Sometimes you don’t have to look very hard to find a sterling example of an Orwellian white-is-black declaration. Exhibit A: The recent letter to the editor of my local paper from the executive director of the Insurance Federation of North Carolina.
If you live in North Carolina, and if you’ve got a wonkish turn of mind, then you know that there’s a bill floating around the legislature that would strip the state’s insurance commissioner of his power to set car insurance rates. (See my May 24 column, “No Flowers from good-time Tony,” for details.) Not surprisingly, the insurance industry doesn’t like the fact that car insurance rates are relatively low here. No, wait. That’s not exactly right. The insurance industry doesn’t like the process by which the rates are set. It would prefer a different system — one which could make rates even lower! And the industry would be happy for you to pay less!
If you believe that, give me a call. I’ve got some special investment opportunities for you.
It’s right there in Orwellian black and white: “Modernizing North Carolina’s rate-making system will benefit consumers by ending forced subsidies and removing the cost of unnecessary delays in the rate-making process,” says Joe Stewart, the federation’s director, in his letter to the editor. “Such a study might just find ways for North Carolina’s auto rates to improve from fifth-lowest in the nation to an even better ranking.”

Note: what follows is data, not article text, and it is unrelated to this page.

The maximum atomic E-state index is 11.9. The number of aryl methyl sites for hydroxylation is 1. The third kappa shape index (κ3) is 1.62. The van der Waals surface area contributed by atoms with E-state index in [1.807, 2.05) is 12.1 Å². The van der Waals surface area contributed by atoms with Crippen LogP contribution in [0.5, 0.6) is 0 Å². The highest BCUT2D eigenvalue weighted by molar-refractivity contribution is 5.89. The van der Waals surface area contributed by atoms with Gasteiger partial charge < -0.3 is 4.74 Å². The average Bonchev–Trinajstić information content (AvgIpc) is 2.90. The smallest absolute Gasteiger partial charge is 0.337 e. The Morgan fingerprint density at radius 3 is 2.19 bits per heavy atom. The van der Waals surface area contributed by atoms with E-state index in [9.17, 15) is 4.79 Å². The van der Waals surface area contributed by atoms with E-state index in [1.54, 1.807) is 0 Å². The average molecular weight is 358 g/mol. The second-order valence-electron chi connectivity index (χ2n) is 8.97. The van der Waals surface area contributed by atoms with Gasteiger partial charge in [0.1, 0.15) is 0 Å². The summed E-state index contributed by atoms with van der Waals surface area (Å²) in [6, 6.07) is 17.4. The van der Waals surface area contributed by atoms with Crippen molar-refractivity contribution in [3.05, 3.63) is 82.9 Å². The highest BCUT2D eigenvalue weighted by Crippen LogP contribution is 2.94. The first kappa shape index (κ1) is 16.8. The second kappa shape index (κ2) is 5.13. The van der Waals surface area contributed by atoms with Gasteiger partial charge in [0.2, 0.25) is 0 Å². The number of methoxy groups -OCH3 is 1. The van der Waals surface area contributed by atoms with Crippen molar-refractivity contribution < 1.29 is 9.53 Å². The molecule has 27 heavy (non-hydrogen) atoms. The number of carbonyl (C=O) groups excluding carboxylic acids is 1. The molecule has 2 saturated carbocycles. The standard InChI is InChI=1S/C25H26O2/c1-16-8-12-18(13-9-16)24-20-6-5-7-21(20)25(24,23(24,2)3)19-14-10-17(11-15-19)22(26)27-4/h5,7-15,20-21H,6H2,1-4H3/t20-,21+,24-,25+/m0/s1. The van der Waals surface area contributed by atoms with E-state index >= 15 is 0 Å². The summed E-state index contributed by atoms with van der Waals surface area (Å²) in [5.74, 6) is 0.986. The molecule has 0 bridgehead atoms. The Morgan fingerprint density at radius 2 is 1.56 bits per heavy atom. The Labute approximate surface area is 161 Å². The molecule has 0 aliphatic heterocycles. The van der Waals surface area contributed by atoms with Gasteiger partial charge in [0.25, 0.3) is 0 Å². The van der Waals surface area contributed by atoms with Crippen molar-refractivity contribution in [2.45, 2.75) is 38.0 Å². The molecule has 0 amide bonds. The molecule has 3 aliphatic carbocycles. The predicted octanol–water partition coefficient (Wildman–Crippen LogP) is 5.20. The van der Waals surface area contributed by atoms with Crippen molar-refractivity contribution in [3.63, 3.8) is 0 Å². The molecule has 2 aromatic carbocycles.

Not only are those two sentences nonsensical, they also directly conflict with one another. If the industry believes that it is being forced to subsidize car insurance rates in this state, then that means it thinks rates are lower than they should be. How could consumers possibly benefit from an end to this alleged subsidy? What kind of ridiculous doublespeak is that? (Answer: Insurance industry doublespeak.)
Then, after asserting that the industry is being forced to subsidize North Carolina’s artificially low rates, Stewart goes on to say, approvingly and with an apparent straight face, that a new system could drive down rates even more.
That’s when my jaw drops in astonishment. Let me get this straight. The industry wants to strip the state insurance commissioner of his power to set auto rates so that North Carolina drivers could pay less to insurance companies? Are we really expected to believe that?
I think Orwell could have taken a lesson from these guys.